By Gail O'Connor
August 26, 2014
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You shouldn't have! Really shouldn't.

Here was a post in my news feed that caught my eye: "How many of you do a 'first day of school' gift for the teacher?"

Wait. What?

"That's the dumbest thing I've never heard of," a friend replied, when I asked her if back-to-school teacher gifts were a "thing" I'd somehow missed.

Maybe I'm just a crank, but crafty parents, please hear me out: Teachers don't need first-day-of-school gifts. As much as I love and support teachers (my dad was a teacher), I'll go so far as to say they don't deserve them. (Duck!) Not now anyway: The school year's only just begun. How can you appreciate what a teacher's done for your child when she hasn't even had a chance to show her where the pencil sharpener is?

Yet go to Pinterest, and you'll find dozens of "first day" and "back to school" gifts to create for teachers, like:

- Homemade cookies in a Mason jar with this gift tag: "I'm going to be one smart cookie with you as my teacher!"

- A bottle of root beer: "Pop quiz: Who's the luckiest student around? I'm so lucky to have you as my teacher!"

- Box of mints: "I'm glad you were 'mint' to be my teacher."

It's all very clever and sweet. And the defense for gift-giving like this is it's OK because these particular presents are "small." But who's to say another parent won't raise the bar? Some stores sell "Back to School #1 Teacher" gift cards in up to $100 increments. So much for those measly boxes of tissues you were planning to donate.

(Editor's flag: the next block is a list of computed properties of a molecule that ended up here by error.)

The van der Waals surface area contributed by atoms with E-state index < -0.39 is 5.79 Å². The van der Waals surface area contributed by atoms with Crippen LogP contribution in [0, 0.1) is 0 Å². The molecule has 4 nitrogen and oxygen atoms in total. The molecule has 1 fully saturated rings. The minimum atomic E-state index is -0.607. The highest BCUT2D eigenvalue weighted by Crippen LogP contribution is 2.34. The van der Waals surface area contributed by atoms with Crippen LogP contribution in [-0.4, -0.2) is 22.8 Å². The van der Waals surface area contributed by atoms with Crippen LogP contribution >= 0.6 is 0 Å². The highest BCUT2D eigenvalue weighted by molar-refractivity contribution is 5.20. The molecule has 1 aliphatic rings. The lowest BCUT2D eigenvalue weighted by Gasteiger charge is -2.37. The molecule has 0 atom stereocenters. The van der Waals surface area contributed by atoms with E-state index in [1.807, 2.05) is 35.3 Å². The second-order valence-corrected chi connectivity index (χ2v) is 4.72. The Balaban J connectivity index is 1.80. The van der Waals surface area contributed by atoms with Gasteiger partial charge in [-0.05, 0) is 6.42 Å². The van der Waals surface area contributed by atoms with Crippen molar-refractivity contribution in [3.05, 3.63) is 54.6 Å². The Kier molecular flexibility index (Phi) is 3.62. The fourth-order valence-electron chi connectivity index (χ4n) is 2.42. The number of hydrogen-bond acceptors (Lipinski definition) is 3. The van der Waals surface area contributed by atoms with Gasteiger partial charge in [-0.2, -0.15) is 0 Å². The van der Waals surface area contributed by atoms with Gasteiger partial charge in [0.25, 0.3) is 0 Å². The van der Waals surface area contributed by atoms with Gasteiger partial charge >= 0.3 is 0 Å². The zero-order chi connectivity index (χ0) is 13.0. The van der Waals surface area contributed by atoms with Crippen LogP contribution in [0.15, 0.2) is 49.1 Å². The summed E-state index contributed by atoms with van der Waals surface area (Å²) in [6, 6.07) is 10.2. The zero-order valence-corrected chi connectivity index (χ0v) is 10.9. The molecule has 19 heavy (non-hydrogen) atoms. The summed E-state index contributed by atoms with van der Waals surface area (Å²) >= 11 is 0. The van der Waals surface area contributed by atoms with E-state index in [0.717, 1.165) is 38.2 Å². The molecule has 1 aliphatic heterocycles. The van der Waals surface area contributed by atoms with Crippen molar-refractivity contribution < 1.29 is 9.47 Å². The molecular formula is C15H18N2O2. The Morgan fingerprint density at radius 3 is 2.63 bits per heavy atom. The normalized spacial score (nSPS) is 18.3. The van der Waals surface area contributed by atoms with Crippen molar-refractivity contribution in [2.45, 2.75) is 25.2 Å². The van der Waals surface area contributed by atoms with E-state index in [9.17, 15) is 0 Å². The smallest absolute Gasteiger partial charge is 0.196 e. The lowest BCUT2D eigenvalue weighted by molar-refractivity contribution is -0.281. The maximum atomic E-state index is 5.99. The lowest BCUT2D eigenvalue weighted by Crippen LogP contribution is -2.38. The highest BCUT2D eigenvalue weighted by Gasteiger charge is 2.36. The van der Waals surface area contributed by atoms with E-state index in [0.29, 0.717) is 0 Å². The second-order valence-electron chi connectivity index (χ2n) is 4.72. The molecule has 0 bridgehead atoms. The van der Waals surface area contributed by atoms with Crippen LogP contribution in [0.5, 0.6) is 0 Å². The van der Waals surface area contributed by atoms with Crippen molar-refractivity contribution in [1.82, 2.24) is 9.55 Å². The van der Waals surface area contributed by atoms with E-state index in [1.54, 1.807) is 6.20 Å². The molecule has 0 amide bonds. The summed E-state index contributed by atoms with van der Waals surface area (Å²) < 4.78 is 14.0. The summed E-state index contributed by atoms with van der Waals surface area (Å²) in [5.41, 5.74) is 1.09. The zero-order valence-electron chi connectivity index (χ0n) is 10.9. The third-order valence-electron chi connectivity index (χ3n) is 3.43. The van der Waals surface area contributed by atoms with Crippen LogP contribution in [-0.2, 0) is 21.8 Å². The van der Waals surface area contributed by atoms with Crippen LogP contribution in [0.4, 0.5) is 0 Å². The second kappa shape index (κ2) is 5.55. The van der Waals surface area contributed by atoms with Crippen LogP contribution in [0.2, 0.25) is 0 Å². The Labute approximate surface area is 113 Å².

It's tough to argue that it's harming anyone if someone wants to bequeath a pack of Extra gum with a tag ("Looking forward to a great year with an EXTRAordinary teacher!"). But we all know if one parent does it, then five parents will do it, and in no time something nobody did five years ago will become expected, the norm. (Look at the Elf!) The moms I know are already busy this time of year. They don't need another thing to do.

What do teachers need? They need the stuff they always need at the beginning of the year, and throughout: wipes, plastic freezer bags, presharpened pencils, and paper towels. They need books for their libraries. They need parent support, for their classroom policies and procedures. You can't pick that up at Starbucks.

Here come the commenters who will say don't I know how hard teachers work? What's wrong with a little appreciation? Nothing, but why not wait just a little while— until you can feel genuine appreciation for that teacher? And the holidays really are only a few months away. Even then, what teachers might like most is a nice letter—especially if they're non-tenured—that's also cc'd to their boss.

Fortunately for cash- or time-strapped parents, there's no price on sincere appreciation.